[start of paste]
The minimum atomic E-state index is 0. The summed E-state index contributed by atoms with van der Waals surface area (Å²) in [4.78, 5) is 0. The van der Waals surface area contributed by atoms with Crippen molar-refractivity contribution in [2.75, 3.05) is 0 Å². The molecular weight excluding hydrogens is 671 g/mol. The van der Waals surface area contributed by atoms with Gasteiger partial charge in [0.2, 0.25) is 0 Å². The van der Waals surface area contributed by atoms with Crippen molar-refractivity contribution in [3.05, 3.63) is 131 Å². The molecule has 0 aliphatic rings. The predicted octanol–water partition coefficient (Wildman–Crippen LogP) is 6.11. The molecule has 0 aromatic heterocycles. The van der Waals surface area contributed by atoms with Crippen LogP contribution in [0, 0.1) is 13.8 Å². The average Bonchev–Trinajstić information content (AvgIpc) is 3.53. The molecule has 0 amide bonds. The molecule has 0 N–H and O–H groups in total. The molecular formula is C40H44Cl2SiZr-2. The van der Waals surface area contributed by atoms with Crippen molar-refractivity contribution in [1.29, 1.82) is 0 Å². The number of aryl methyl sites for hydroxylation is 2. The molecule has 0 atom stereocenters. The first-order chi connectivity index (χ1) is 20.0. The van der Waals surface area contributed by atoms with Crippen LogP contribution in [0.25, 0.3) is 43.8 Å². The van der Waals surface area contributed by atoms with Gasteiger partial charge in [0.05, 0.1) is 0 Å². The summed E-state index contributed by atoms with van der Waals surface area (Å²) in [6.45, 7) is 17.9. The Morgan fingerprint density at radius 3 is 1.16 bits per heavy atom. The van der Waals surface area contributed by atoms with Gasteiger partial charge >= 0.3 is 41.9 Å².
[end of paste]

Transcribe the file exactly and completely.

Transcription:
The minimum atomic E-state index is 0. The summed E-state index contributed by atoms with van der Waals surface area (Å²) in [4.78, 5) is 0. The van der Waals surface area contributed by atoms with Crippen molar-refractivity contribution in [2.75, 3.05) is 0 Å². The molecular weight excluding hydrogens is 671 g/mol. The van der Waals surface area contributed by atoms with Gasteiger partial charge in [0.2, 0.25) is 0 Å². The van der Waals surface area contributed by atoms with Crippen molar-refractivity contribution in [3.05, 3.63) is 131 Å². The molecule has 0 aliphatic rings. The predicted octanol–water partition coefficient (Wildman–Crippen LogP) is 6.11. The molecule has 0 aromatic heterocycles. The van der Waals surface area contributed by atoms with Crippen LogP contribution in [0, 0.1) is 13.8 Å². The average Bonchev–Trinajstić information content (AvgIpc) is 3.53. The molecule has 0 amide bonds. The molecule has 0 N–H and O–H groups in total. The molecular formula is C40H44Cl2SiZr-2. The van der Waals surface area contributed by atoms with Crippen molar-refractivity contribution in [1.29, 1.82) is 0 Å². The number of aryl methyl sites for hydroxylation is 2. The molecule has 0 atom stereocenters. The first-order chi connectivity index (χ1) is 20.0. The van der Waals surface area contributed by atoms with Crippen LogP contribution in [0.25, 0.3) is 43.8 Å². The van der Waals surface area contributed by atoms with Gasteiger partial charge in [0.05, 0.1) is 0 Å². The summed E-state index contributed by atoms with van der Waals surface area (Å²) in [6.45, 7) is 17.9. The Morgan fingerprint density at radius 3 is 1.16 bits per heavy atom. The van der Waals surface area contributed by atoms with Gasteiger partial charge >= 0.3 is 41.9 Å².